It has been one year since the Ogasawara Islands were registered as a World Natural Heritage Site, a designation that has brought both good and bad to the "Galapagos of the Orient."
Thanks to its World Heritage status, the island group in Ogasawara, Tokyo, has seen the number of tourists increase by 60 percent in the last year. However, the boom has threatened valuable indigenous plant species and caused other problems, some of which the islands had never faced before.
The Ogasawara Islands, which have never been connected to a continent, are struggling to deal with the rapidly growing number of tourists and protect a sensitive ecosystem. Local people are seeking ways to strike a balance.
The only public transportation from central Tokyo to the Ogasawara Islands is the Ogasawara Maru ocean liner, which makes one or two round trips a week. Since the islands were added to the World Heritage list, tickets have been almost sold out during peak periods in spring and summer.
But due to overcrowded conditions in the main second-class cabins, operator Ogasawara Kaiun Co. reduced the maximum number of passengers from 1,036 to 768.
This improved conditions somewhat, but space remains limited as each second-class passenger is given only 180 centimeters by 60 centimeters of space, in which an adult can just manage to lie down. Luggage makes things even more crowded.
Passengers have to stay aboard for 25-1/2 hours amid these conditions.
Keiko Kaido, 73, of Shiogama, Miyagi Prefecture, booked a second-class room in a package tour last Wednesday.
"I heard beforehand the space was small, but...When I turned over, I bumped into a person next to me and hurt my lower back and hip," Kaido said.
Keisuke Shinkawa, an exhausted-looking 21-year-old university senior, said, "I had a hard time falling asleep because I couldn't straighten my legs."
Islands hit by 'mischief'
Despite the inconvenience in accessing the islands, World Heritage status has steadily boosted the islands' popularity as a tourist destination. According to the Ogasawara village government, a record high of 21,854 people visited the islands by the liner in fiscal 2011, up 61 percent from the previous fiscal year. Tourists generated economic benefits of about 2.28 billion yen, a 53 percent year-on-year increase.
However, concerns over the ecosystem have grown. Indigenous species account for 36 percent of the plants, 28 percent of the insects and 94 percent of the snails and related creatures on the Ogasawara Islands.
To prevent alien species from entering, the municipal government has taken such steps as placing special mats at the liner's boarding gate since April to remove seeds possibly attached to passengers' shoes.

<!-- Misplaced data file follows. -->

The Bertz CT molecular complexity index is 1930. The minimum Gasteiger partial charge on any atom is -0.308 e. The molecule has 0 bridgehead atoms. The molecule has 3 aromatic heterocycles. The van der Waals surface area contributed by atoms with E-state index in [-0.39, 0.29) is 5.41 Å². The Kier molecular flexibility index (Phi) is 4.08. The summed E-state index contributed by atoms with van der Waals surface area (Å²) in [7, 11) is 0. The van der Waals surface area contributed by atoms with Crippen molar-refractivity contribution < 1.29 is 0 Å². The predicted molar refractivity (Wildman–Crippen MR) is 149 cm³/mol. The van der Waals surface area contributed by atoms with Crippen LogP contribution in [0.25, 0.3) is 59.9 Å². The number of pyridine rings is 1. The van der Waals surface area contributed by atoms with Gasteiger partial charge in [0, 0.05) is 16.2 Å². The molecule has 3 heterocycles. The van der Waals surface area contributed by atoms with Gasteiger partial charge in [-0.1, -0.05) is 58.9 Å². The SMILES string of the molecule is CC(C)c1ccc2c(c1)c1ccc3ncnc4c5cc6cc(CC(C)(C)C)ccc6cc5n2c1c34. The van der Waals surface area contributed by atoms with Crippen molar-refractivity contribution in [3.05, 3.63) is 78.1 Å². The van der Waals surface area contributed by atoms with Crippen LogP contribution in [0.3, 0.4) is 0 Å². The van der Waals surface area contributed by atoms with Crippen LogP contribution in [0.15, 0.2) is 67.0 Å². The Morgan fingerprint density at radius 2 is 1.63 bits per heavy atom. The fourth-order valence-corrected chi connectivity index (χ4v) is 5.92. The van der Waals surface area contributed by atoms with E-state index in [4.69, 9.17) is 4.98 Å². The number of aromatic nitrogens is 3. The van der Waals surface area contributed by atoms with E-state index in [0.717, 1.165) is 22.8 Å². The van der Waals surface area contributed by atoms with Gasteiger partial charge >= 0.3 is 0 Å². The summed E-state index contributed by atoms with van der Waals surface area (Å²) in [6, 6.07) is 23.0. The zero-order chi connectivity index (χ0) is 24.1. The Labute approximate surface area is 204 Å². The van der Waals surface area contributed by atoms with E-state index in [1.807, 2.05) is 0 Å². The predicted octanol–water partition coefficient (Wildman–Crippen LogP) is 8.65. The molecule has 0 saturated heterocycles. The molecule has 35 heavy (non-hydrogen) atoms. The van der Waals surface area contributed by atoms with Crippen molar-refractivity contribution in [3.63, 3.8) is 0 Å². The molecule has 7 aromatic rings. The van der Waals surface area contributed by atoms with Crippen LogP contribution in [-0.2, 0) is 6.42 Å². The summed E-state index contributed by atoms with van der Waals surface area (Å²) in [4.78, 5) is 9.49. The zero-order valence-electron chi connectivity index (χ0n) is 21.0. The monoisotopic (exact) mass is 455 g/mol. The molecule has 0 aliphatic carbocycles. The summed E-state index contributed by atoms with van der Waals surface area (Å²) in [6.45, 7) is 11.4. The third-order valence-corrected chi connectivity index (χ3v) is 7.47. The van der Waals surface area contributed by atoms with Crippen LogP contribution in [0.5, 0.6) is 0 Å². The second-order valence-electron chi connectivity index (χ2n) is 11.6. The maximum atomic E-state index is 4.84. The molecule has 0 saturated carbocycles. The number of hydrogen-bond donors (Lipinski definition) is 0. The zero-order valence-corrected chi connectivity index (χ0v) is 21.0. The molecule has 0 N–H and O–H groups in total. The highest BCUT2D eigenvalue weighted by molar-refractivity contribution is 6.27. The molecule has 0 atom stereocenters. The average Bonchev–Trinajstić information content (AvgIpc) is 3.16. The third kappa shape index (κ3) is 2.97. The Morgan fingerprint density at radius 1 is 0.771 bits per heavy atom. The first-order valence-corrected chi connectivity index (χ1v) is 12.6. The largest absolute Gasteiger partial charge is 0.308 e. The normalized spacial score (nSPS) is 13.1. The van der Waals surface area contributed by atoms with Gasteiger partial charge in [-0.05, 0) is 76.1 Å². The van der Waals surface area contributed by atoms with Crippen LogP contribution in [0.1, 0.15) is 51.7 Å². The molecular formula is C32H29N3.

There are also problems the islands have never encountered before--in March, 112 branches were found snapped off Hahajimanobotan tree peonies and other plants native to the island along a walking path in the forest. In the southern part of the island, 21 branches were removed from Ogasawarabiro palm trees and other plant species.
An official of the Kanto Regional Forest Office said: "We've seen these problems over a wide area. It's never happened before."
Viewing the incidents as malicious mischief, the Environment Ministry has reported them as crimes to the Metropolitan Police Department on a charge of violation of the Natural Parks Law.
Worries over tourism boom
Other World Natural Heritage sites in the nation have struggled with similar adverse effects of a tourist boom. Local authorities on the Shiretoko Peninsula in Hokkaido last year limited the area tourists can enter after visitors trampled plants underfoot.
On Yakushima island in Kagoshima Prefecture, the local government considered restricting public access to the Jomon Cedar, a symbol of the island. However, an ordinance bill to this effect was voted down by the town assembly out of consideration for the local tourism industry.
Residents of the Ogasawara islands have mixed feelings about the isles' World Heritage status.
Yoshito Sanada, 24, who runs a cafe on Chichijima island, said: "I sometimes find it difficult to serve [customers because of the rapid increase in the number of tourists]. But it's important for us to continue having visitors even after the boom ends."
Katsumi Okuda, the 50-year-old general manager of Ogasawara Kaiun's sales department, is worried about the islands' future.
"[The islands] have attracted public attention as a World Heritage Site now, but unless we make efforts, its popularity will only be temporary."
However, Ryo Ishii, a 32-year-old guide concerned about the local ecosystem, does not have high expectations.
"I don't think people who come here only because the islands became a World Heritage site will spend 25-1/2 hours to get here again," he said. "If the situation stays the same, I think Ogasawara will return to being quiet islands where only those who really like Ogasawara will come."